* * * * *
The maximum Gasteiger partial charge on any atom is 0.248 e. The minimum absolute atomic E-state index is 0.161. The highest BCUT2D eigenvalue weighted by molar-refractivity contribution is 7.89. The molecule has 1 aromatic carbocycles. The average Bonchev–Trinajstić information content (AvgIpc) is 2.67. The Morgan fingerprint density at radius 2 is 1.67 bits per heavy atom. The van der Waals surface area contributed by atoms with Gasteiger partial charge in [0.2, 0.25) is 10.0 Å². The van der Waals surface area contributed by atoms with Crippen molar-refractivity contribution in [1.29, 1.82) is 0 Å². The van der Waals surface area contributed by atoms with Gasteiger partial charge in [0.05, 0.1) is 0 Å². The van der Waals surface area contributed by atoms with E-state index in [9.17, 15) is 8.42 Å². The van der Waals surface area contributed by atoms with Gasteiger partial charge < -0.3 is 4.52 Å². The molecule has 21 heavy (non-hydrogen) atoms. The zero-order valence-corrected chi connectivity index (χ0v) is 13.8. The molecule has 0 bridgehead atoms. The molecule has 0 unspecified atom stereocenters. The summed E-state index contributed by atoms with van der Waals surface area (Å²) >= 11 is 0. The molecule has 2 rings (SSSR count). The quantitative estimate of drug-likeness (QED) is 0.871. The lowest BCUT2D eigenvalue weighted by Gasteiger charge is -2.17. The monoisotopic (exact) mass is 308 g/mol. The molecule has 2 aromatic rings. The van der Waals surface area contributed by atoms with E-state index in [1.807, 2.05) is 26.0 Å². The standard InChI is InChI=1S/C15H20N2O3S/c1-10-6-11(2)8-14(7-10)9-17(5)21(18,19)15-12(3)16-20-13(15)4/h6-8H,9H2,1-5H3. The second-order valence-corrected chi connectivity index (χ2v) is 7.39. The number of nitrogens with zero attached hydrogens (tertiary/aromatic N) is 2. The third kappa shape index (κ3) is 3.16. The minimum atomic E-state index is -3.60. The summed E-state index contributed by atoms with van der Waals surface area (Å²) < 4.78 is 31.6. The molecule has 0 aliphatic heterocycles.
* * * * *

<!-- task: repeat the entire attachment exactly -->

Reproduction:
The maximum Gasteiger partial charge on any atom is 0.248 e. The minimum absolute atomic E-state index is 0.161. The highest BCUT2D eigenvalue weighted by molar-refractivity contribution is 7.89. The molecule has 1 aromatic carbocycles. The average Bonchev–Trinajstić information content (AvgIpc) is 2.67. The Morgan fingerprint density at radius 2 is 1.67 bits per heavy atom. The van der Waals surface area contributed by atoms with Gasteiger partial charge in [0.2, 0.25) is 10.0 Å². The van der Waals surface area contributed by atoms with Crippen molar-refractivity contribution in [1.29, 1.82) is 0 Å². The van der Waals surface area contributed by atoms with Gasteiger partial charge in [0.05, 0.1) is 0 Å². The van der Waals surface area contributed by atoms with E-state index in [9.17, 15) is 8.42 Å². The van der Waals surface area contributed by atoms with Gasteiger partial charge < -0.3 is 4.52 Å². The molecule has 21 heavy (non-hydrogen) atoms. The zero-order valence-corrected chi connectivity index (χ0v) is 13.8. The molecule has 0 bridgehead atoms. The molecule has 0 unspecified atom stereocenters. The summed E-state index contributed by atoms with van der Waals surface area (Å²) >= 11 is 0. The molecule has 2 rings (SSSR count). The quantitative estimate of drug-likeness (QED) is 0.871. The lowest BCUT2D eigenvalue weighted by Gasteiger charge is -2.17. The monoisotopic (exact) mass is 308 g/mol. The molecule has 2 aromatic rings. The van der Waals surface area contributed by atoms with E-state index in [1.807, 2.05) is 26.0 Å². The standard InChI is InChI=1S/C15H20N2O3S/c1-10-6-11(2)8-14(7-10)9-17(5)21(18,19)15-12(3)16-20-13(15)4/h6-8H,9H2,1-5H3. The second-order valence-corrected chi connectivity index (χ2v) is 7.39. The number of nitrogens with zero attached hydrogens (tertiary/aromatic N) is 2. The third kappa shape index (κ3) is 3.16. The minimum atomic E-state index is -3.60. The summed E-state index contributed by atoms with van der Waals surface area (Å²) < 4.78 is 31.6. The molecule has 0 aliphatic heterocycles.